This past January, I had the incredible opportunity to work with Midwest Food Connection (MFC). Part of my internship consisted of working alongside the MFC teachers who are visiting guest teachers at many different schools within the metro area. I got to assist the class in making winter vegetable stew and pasta from scratch. I got to role-play discovering food in a garden and grinding up wheat to make flour. The program teaches kids a wide variety of cooking skills as well as life mentalities such as the two-bite rule, at which the students are encouraged to try a new food twice before deciding they dislike it. From the students’ enthusiastic faces when they taste a new fruit or volunteer to help stir the veggies, I can tell that this program is making an impact on the kids’ understanding of food by encouraging a sense of excitement, curiosity, and respect with growing, cooking, eating, and composting food.
Along with my time in class, I had the opportunity to work with current 5th graders at Northrop Urban Environmental Learning Center. MFC has been with these students from kindergarten through fifth grade. Over the years, the students engaged in many lessons ranging from Buzz on Bugs to What is a Co-op. MFC believes strongly in the importance of food education and MFCs relationship with Northrop is a great example of how we hope to expand our program in the metro area. To demonstrate the impact MFC can have on students who have been with the program for six years we collected open-ended responses from three 5th grade Northrop classes. In total, we collected responses from 72 Northrop 5th graders. In each class, students were asked to write down, or draw, a memory, or memories, they have with Midwest Food Connection. Before passing out paper for them to write down their responses, we had two students in each class willingly share a memory they had with MFC to act as the examples for the class. Once students understood the assignment, we allotted them about five minutes to freely write or draw. Almost all responses were written. The pie chart below shows analysis of the 72 responses.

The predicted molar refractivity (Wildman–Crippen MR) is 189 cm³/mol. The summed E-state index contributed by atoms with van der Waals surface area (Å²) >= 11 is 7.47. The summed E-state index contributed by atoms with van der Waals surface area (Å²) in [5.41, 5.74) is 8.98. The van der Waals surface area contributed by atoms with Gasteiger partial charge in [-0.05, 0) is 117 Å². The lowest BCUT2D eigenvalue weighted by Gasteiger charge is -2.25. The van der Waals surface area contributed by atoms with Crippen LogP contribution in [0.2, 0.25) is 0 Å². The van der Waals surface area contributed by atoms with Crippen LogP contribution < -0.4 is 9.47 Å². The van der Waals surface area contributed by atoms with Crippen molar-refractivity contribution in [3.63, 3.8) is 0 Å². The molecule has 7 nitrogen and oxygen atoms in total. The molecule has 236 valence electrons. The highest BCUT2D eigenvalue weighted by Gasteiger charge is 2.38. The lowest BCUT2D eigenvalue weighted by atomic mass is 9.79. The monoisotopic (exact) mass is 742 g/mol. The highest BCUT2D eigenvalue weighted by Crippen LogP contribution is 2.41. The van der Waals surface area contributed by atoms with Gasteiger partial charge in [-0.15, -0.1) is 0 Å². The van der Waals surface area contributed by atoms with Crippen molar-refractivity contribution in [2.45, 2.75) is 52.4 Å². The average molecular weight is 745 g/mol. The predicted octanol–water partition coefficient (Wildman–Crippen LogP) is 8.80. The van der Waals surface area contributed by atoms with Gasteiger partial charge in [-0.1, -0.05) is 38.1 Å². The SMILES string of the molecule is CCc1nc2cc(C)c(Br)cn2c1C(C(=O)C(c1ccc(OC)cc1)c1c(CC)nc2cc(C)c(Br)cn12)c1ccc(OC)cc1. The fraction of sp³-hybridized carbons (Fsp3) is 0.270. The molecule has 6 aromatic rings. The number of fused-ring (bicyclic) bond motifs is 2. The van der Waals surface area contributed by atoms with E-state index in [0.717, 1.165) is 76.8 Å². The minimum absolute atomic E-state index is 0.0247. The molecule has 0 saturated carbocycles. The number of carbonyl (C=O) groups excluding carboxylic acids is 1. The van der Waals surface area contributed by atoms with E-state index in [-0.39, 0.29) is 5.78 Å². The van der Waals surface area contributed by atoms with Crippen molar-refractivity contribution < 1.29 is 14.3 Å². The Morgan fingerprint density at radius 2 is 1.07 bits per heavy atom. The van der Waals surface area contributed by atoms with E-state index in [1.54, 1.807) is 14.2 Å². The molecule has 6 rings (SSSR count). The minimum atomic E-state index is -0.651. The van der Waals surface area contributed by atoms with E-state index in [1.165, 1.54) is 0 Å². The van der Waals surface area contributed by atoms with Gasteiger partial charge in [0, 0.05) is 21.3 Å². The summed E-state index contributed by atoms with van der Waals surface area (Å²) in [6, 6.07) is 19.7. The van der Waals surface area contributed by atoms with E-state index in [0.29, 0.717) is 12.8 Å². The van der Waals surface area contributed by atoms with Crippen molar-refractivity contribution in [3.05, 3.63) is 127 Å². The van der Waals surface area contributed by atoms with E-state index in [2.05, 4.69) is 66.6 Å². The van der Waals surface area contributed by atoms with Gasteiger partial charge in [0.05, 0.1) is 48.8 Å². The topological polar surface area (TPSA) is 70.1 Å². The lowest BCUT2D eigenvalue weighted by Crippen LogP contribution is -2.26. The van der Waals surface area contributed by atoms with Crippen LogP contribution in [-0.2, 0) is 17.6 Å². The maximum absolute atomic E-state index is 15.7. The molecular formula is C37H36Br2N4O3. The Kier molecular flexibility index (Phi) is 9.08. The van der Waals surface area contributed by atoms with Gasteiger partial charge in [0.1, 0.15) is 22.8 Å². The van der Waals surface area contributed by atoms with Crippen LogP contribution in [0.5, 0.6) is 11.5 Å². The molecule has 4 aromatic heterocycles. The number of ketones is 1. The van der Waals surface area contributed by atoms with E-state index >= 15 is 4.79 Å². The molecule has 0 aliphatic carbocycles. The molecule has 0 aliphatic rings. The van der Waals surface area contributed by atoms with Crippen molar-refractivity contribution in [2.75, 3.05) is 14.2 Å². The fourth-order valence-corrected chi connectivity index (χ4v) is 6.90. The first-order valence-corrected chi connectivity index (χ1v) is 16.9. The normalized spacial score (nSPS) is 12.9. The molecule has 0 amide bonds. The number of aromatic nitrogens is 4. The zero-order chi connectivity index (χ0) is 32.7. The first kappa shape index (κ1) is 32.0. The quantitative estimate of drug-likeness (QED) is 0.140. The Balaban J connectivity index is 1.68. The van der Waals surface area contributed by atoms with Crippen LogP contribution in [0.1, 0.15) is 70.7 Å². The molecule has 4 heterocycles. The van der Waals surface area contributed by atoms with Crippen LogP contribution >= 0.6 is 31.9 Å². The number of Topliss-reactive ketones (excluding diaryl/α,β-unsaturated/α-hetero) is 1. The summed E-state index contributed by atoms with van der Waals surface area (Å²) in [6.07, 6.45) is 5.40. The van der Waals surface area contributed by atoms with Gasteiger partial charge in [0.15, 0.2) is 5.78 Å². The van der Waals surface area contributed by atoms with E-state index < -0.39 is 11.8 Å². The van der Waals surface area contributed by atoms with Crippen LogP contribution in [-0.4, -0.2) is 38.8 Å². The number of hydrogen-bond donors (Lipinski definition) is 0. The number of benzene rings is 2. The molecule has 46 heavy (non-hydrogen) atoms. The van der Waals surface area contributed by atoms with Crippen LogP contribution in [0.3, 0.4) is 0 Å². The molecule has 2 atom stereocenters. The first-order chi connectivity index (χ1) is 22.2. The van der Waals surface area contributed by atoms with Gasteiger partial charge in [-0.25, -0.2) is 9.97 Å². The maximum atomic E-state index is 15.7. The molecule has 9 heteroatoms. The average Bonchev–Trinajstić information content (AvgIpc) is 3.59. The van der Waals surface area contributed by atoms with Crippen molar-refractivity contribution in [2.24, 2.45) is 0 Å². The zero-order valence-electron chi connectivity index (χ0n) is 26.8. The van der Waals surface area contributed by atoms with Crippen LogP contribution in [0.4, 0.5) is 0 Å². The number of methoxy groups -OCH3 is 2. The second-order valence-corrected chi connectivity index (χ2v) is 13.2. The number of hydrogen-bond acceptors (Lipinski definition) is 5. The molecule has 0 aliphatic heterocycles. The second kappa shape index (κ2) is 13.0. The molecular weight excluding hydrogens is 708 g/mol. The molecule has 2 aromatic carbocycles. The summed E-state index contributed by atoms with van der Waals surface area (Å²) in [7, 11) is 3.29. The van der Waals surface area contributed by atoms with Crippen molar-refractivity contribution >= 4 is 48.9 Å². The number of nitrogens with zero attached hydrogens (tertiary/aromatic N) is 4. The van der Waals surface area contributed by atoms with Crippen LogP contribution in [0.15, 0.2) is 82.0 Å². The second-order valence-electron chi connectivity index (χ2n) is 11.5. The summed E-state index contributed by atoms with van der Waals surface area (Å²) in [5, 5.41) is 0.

Cooking in class: The student mentioned cooking with MFC, specifically when they mentioned having enjoyed cooking something but did not specify eating it.
Eating in class: The student mentioned that they enjoyed eating the MFC food in class, specifically when they mentioned having enjoyed eating something but did not specify making it.
Gardening in class: The student mentioned gardening at school.
Trying new food: The student mentioned trying a new food/dish in class or in general, mentioned that they ‘would have never tried that otherwise,’ ‘it was actually good.’
Enjoying nature: The student mentioned enjoying nature, an example is walking outside in the garden or learning something new about nature, drawing their own garden/plants.
Changes in home life: The student mentioned buying locally-sourced foods/shopping at a Co-op, mentioned gardening at home, mentioned cooking an MFC recipe at home, used the word healthy or the equivalent.
Overall, students had positive memories to share, often expressing deep appreciation for a specific lesson or the MFC classes in general. The most popular response mentioned their excitement around cooking, and the top three mentioned MFC recipes were the Incred-herb-ly delicious pizza, winter vegetable stew, and a salad with dressing. From personal experience sitting in on the MFC classes, I can say that they are engaging, interactive, informative all while sharing information and skill sets that are lacking in our school systems presently. While I was with MFC for a short time, it was such a privilege to get to hear all the wonderful memories these students had because it demonstrated to me just how impactful this program is over time.